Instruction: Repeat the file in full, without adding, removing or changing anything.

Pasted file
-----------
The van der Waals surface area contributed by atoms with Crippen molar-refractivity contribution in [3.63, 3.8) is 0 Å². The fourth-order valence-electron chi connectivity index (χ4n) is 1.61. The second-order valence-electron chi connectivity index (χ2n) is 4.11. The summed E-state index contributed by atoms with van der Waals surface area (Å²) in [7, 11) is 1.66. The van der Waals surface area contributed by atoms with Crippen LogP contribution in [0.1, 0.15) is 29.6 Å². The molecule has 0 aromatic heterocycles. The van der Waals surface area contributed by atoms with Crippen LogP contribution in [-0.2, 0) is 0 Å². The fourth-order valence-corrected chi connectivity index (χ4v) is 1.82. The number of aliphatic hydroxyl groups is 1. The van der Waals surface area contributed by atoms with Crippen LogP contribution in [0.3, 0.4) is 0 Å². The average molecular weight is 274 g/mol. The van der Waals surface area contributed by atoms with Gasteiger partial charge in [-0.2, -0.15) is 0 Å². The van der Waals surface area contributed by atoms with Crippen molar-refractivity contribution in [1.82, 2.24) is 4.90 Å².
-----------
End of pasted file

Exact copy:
The van der Waals surface area contributed by atoms with Crippen molar-refractivity contribution in [3.63, 3.8) is 0 Å². The fourth-order valence-electron chi connectivity index (χ4n) is 1.61. The second-order valence-electron chi connectivity index (χ2n) is 4.11. The summed E-state index contributed by atoms with van der Waals surface area (Å²) in [7, 11) is 1.66. The van der Waals surface area contributed by atoms with Crippen LogP contribution in [0.1, 0.15) is 29.6 Å². The molecule has 0 aromatic heterocycles. The van der Waals surface area contributed by atoms with Crippen LogP contribution in [-0.2, 0) is 0 Å². The fourth-order valence-corrected chi connectivity index (χ4v) is 1.82. The number of aliphatic hydroxyl groups is 1. The van der Waals surface area contributed by atoms with Crippen LogP contribution in [0.3, 0.4) is 0 Å². The average molecular weight is 274 g/mol. The van der Waals surface area contributed by atoms with Gasteiger partial charge in [-0.2, -0.15) is 0 Å². The van der Waals surface area contributed by atoms with Crippen molar-refractivity contribution in [1.82, 2.24) is 4.90 Å².